AWS Networking Videos – March 2023

I watched very interesting videos about AWS networking. They are high level, so they dont tell you the magic sauce you would like to know but it is nice that this info is out in the public.

  • DKNOG – How AWS is evolving its peering-edge in 2023 and onwards link + event:

— Evolution from buying chassis to building your own devices: consume -> create (NOC-less, auto-remediation, active telemetry, etc)-> innovate (freedom to examine trade-offs, 1U devices). Clearly use of “Clos” networks and they linux-based software.

— Delighted: low complexity + high innovation

— Simplicity Scales

— It is interesting the view of a router/brick like a set of 1U devices (rack 102.8T – 200x400G ports for customers, non-blocking). An it is very good they have pictures of the concept of “bricks” and “spines”.

— Challenges with cabling (SN connector — no patching rack needed) and 400G ZR+ (heating!)

— BGP peering is actually with a container:

— James Hamilton paper – link + pdf

  • AWS re:Invent 2022 – Dive deep on AWS networking infrastructure (NET402)– link

— summary: This is “similar” to the DKNOG but with longer and some other details like:

— “We dont like chassis”. 1+million devices

— SDR at NIC level so one TCP flow is actually load-balanced in several paths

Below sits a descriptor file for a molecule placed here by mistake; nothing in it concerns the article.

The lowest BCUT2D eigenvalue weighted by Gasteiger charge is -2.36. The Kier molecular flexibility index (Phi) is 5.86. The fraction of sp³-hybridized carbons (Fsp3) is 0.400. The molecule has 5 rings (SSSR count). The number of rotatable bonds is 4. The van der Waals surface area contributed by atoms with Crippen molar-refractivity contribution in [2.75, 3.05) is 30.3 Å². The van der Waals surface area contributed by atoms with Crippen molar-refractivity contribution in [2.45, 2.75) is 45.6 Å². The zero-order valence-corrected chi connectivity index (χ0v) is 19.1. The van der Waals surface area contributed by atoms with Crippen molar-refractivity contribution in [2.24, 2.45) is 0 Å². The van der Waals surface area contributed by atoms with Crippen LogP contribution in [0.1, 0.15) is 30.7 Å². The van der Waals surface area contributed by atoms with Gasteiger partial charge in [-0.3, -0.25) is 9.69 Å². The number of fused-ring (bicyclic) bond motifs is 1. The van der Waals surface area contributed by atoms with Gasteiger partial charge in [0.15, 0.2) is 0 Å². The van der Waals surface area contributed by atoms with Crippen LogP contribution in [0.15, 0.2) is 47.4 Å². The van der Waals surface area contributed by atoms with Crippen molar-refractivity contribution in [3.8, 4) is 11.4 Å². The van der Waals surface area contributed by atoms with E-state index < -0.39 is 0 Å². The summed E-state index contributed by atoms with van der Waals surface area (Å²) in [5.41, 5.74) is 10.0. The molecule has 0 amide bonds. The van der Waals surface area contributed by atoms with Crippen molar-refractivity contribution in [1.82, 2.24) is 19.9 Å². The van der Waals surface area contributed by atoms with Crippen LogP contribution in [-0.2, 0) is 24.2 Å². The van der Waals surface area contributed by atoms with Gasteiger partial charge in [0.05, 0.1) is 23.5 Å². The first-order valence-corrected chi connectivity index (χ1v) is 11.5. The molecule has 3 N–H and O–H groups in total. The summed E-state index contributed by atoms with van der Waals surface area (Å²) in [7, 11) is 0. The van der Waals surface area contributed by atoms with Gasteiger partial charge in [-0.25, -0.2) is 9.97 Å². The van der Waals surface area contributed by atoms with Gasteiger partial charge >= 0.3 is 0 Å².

— Hybrid SDN approach: You have controllers to give you a big picture view (I guess it provides the visibility to say “just send 70% traffic to this device” – but not sure how) and the own device device capability to deal with changes.

— Telemetry, continuous monitoring, triangulation: Be able to detect the port/device is causing the problem.

  • AWS re:Invent 2022 – Leaping ahead: The power of cloud network innovation (NET211-L) – link:

— AWS Global Infrastructure: Backbone capacity

— Customer SW/HW

— Everything fails all the time

— GPS locations in fibers! + inject light in fiber to double check fault -> intelligent optical routing/failover -> better than BGP….

— Termite sheet fibers for Australia 🙂

— Nitro card = NIC (offload card)

— SDR: not need in-order packet deliver as required by TCP. 25Gbps flows allowed now.